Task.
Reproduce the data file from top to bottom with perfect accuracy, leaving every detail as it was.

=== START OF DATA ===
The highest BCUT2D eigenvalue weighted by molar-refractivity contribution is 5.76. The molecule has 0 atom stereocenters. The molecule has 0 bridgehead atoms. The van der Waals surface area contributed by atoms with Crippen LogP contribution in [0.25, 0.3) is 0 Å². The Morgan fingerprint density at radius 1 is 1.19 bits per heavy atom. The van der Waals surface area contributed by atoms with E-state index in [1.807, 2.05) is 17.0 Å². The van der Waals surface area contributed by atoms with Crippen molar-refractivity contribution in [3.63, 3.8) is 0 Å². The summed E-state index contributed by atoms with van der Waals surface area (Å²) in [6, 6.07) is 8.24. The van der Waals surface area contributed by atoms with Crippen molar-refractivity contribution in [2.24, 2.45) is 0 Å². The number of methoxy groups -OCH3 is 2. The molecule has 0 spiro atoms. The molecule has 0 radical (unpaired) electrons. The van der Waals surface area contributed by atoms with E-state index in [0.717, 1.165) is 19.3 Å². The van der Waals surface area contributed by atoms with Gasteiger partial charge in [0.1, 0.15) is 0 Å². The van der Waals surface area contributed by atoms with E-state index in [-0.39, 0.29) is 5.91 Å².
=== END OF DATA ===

The highest BCUT2D eigenvalue weighted by molar-refractivity contribution is 5.76. The molecule has 0 atom stereocenters. The molecule has 0 bridgehead atoms. The van der Waals surface area contributed by atoms with Crippen LogP contribution in [0.25, 0.3) is 0 Å². The Morgan fingerprint density at radius 1 is 1.19 bits per heavy atom. The van der Waals surface area contributed by atoms with E-state index in [1.807, 2.05) is 17.0 Å². The van der Waals surface area contributed by atoms with Crippen molar-refractivity contribution in [3.63, 3.8) is 0 Å². The summed E-state index contributed by atoms with van der Waals surface area (Å²) in [6, 6.07) is 8.24. The van der Waals surface area contributed by atoms with Crippen molar-refractivity contribution in [2.24, 2.45) is 0 Å². The number of methoxy groups -OCH3 is 2. The molecule has 0 spiro atoms. The molecule has 0 radical (unpaired) electrons. The van der Waals surface area contributed by atoms with E-state index in [0.717, 1.165) is 19.3 Å². The van der Waals surface area contributed by atoms with Gasteiger partial charge in [0.1, 0.15) is 0 Å². The van der Waals surface area contributed by atoms with E-state index in [-0.39, 0.29) is 5.91 Å².